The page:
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Breath-prayer brings deep rest


Jesus said, “Abide in me, and I in you…The one who remains in Me, and I in him, will bear much fruit. For apart from Me you can do nothing.…” John 15:4,5


“Be still and know that I am God.” Psalm 46


“You will keep him in perfect peace whose mind is stayed on you.” (Isaiah 26:3)


It’s such an exciting time to be alive in this world as Christians around the world in many institutions are hungering for more of God and make it a priority to encounter the presence of God. We are understanding that living in the presence of God is the most important factor in living the abundant life and filling one’s destiny.


The interesting thing about contemporary expressions of Christian fellowship is that many have found corporate singing to be the highlight of the gathering and perhaps the best way to encounter God. This troubles those who continue to find the “preaching/teaching of the word” as what is the pinnacle of the church service. They wonder about those who go on singing for a long time.


What they don’t understand, I believe, is that what is called “worship music” is actually meditation that is similar in nature to the ancient Christian practice of contemplative prayer. The goal of meditation, you see, is to enter into and abide in God’s presence.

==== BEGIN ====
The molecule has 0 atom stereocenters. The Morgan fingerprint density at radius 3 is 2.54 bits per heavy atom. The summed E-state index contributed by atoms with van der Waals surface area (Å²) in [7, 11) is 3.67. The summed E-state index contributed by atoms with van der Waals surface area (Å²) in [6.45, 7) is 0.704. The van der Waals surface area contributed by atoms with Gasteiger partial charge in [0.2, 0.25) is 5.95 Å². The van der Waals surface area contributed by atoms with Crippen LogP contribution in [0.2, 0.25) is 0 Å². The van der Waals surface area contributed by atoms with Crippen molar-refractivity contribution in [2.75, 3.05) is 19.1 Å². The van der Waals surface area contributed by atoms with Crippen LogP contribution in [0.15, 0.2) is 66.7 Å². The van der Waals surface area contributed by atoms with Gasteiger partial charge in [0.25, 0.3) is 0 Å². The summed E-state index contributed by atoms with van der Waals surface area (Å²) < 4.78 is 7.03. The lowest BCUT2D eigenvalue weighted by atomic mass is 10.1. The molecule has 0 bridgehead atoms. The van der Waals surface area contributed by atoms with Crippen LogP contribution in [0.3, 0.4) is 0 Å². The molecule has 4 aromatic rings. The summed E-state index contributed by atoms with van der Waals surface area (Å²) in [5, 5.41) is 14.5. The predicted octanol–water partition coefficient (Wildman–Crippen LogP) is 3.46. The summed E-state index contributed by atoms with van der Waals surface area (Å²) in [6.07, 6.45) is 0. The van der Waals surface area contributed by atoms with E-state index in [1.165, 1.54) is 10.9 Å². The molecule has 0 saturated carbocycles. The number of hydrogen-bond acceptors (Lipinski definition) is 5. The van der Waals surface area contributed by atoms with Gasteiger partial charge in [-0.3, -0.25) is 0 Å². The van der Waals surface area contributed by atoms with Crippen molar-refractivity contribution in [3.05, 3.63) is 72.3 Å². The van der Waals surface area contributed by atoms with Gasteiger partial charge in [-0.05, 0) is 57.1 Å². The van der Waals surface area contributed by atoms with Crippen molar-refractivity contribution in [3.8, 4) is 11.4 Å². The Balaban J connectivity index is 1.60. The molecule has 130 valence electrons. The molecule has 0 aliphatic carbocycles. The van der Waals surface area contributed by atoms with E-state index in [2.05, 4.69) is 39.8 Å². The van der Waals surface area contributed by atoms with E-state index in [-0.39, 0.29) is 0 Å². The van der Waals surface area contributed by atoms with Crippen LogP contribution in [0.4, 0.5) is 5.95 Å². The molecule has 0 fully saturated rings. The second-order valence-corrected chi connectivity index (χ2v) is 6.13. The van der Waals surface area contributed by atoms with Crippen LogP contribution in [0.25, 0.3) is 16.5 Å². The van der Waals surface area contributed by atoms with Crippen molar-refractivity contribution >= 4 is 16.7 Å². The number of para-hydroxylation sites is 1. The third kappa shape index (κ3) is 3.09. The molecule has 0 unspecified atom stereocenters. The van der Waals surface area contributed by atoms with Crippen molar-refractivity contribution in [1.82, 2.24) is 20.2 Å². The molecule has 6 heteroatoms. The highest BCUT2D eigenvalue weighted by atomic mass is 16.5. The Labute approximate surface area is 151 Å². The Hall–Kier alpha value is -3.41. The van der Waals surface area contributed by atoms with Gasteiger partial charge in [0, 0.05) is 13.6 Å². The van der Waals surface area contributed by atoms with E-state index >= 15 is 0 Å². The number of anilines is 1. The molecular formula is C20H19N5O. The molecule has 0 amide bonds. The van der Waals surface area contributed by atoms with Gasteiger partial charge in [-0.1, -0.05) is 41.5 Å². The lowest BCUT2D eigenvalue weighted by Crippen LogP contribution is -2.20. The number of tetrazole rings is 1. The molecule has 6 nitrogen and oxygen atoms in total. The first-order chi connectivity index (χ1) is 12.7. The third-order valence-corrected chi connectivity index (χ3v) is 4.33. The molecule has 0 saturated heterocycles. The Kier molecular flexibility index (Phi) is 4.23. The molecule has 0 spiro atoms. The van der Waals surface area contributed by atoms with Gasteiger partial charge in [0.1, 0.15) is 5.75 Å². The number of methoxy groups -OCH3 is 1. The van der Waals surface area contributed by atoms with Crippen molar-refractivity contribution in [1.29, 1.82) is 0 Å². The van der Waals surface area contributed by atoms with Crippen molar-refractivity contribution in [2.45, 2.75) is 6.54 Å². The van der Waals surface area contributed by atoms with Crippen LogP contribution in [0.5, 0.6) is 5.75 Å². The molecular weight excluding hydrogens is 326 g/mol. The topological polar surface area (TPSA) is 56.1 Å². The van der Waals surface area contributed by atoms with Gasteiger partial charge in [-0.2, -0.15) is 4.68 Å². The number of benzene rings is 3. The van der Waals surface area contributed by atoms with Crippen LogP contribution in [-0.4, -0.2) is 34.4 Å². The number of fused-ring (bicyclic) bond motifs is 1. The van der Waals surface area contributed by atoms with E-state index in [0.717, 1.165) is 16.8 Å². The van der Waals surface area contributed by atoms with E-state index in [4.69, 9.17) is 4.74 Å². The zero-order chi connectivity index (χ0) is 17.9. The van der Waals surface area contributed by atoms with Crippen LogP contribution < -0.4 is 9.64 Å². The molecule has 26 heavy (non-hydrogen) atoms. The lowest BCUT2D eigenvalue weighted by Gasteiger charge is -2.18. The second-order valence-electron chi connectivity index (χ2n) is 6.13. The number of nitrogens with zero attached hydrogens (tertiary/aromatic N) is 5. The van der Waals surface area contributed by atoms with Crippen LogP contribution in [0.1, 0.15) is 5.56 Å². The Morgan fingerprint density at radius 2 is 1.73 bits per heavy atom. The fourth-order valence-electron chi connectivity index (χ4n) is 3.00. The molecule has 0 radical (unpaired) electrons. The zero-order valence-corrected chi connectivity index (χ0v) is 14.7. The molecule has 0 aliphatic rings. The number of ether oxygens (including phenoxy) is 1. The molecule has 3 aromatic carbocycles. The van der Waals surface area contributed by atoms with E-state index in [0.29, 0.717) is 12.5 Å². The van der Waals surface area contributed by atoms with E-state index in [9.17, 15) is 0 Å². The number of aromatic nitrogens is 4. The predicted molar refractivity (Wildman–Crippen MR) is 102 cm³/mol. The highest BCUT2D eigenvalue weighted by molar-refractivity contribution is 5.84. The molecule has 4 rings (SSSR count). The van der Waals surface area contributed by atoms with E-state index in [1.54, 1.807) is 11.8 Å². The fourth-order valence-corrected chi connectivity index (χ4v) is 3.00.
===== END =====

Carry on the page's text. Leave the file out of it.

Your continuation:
So, when Christians are singing a slow, repetitious line like “I give my love, I give my love, I give my love, you can have it all” they are really meditating – using a different technique. For meditating is the act of allowing our minds to focus on a word or phrase that draws us into – stillness. Meditation is the settling of our hearts and minds to be still, be quiet, rest.


Those who criticize the repetition don’t get what is happening. We are not thinking about the lyrics. We are discipline our minds to simply “gaze at the beauty of the Lord” (Ps. 27:4) rejoicing, making known our gratefulness, singing the praises of the goodness and greatness of God, and celebrating the great work of Jesus has been accomplished – and since “the righteousness of God is by faith” we simply enter the presence of God because we are bringing our souls into rest.


“There remains, then, a Sabbath-rest for the people of God; for anyone who enters God’s rest also rests from their works, e just as God did from his.” Hebrews 4:9,10


The outside atmosphere is loud with music and singing and dancing. What a contrast from the well-known revivals of even the recent past when people were solemn and quiet in church before the great message was preached. Yet this is actually what helps quiet the interior noise. Only when our souls are quiet do we enter this presence.


This contemporary technique becomes more obvious when we consider how many of the same people “soak” in worship – which is simply the practice of being silent in a room where worship music – or just something instrumental – is played aloud. The participant knows the primary goal is to open up to God. Listening. Abiding. Releasing. Resting.


It’s a practice that embraces the high call of God by St. Paul: “It is no longer I who live, but Christ who lives in me…” Galatians 2:20 This is the ultimate definition of a surrendered life. It is the pathway to stillness, to the quietness of mind, heart, and soul.